She started asking him about all the things she thought he might want, some water or mud, fat juicy flies, green leaves. That was all she could think of.
“Maybe he wants a lady toad,” said Laurie.
As Jazz started to disagree, the toad hopped excitedly off the table and onto Laurie’s lap.
Jazz laughed. “Maybe he thinks you’re a toad.”
“He reminds me of your brother, only this guy’s cuter.”
They heard a funny sound and looked. He was snoring, sound asleep on Laurie’s lap.
TO BE CONTINUED…..
If you want to read the rest of the story, here are links
Well, here’s the second installment of The Woolgatherer. It’s getting curiouser and curiouser. I wonder what will happen next.
It’s been a busy week this past week. Although I can’t remember everything. I did attend my first twitter Pitch party, which is where you create a 140 character (or less) pitch for your book and publishers and/or agents read them and “like” them if they’re interested. There’s a bunch of these on twitter, but I just found out about them. This one was called Pit2Pub. The woman who runs it told me that last time 12 people got book contracts from it!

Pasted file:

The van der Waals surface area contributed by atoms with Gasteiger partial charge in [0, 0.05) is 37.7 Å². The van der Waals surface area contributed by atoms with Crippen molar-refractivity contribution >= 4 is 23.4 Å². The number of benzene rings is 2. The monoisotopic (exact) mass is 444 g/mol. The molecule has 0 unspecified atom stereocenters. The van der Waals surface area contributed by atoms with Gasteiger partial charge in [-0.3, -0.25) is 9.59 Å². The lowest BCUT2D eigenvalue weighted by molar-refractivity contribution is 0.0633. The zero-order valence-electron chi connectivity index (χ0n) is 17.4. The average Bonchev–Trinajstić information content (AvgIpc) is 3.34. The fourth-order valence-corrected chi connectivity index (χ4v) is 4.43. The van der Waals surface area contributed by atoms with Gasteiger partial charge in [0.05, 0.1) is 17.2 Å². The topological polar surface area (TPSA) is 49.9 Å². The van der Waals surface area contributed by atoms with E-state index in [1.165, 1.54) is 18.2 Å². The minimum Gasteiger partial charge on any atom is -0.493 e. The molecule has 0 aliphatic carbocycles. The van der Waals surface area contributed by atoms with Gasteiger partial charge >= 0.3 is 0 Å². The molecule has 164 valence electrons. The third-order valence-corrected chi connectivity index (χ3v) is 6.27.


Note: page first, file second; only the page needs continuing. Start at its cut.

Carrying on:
It was mostly fun, and I got 3 likes from two publishers for my two novels. So I sent one manuscript off, but the other one wants chapter summaries, so I started working on them, but in order to summarize them I had to read them and when I started reading, I started editing and so, in short, I’m up to Chapter 5 of about 25 chapters. But I’ll keep plugging away at it. I let them know it would take a little while.
On Wednesday, I’m off to NYC to visit my daughter and attend the Society for Children’ Book Writers and Illustrators (SCBWI) conference. I hope it will be fun. I always get nervous before I travel.
Oh, and I have other exciting news: an article I wrote will be in the Spring issue of Gateways Journal, which is the magazine for the Waldorf Early Childhood Association of North America.
Well, I guess that’s it for now.
Thanks for stopping by!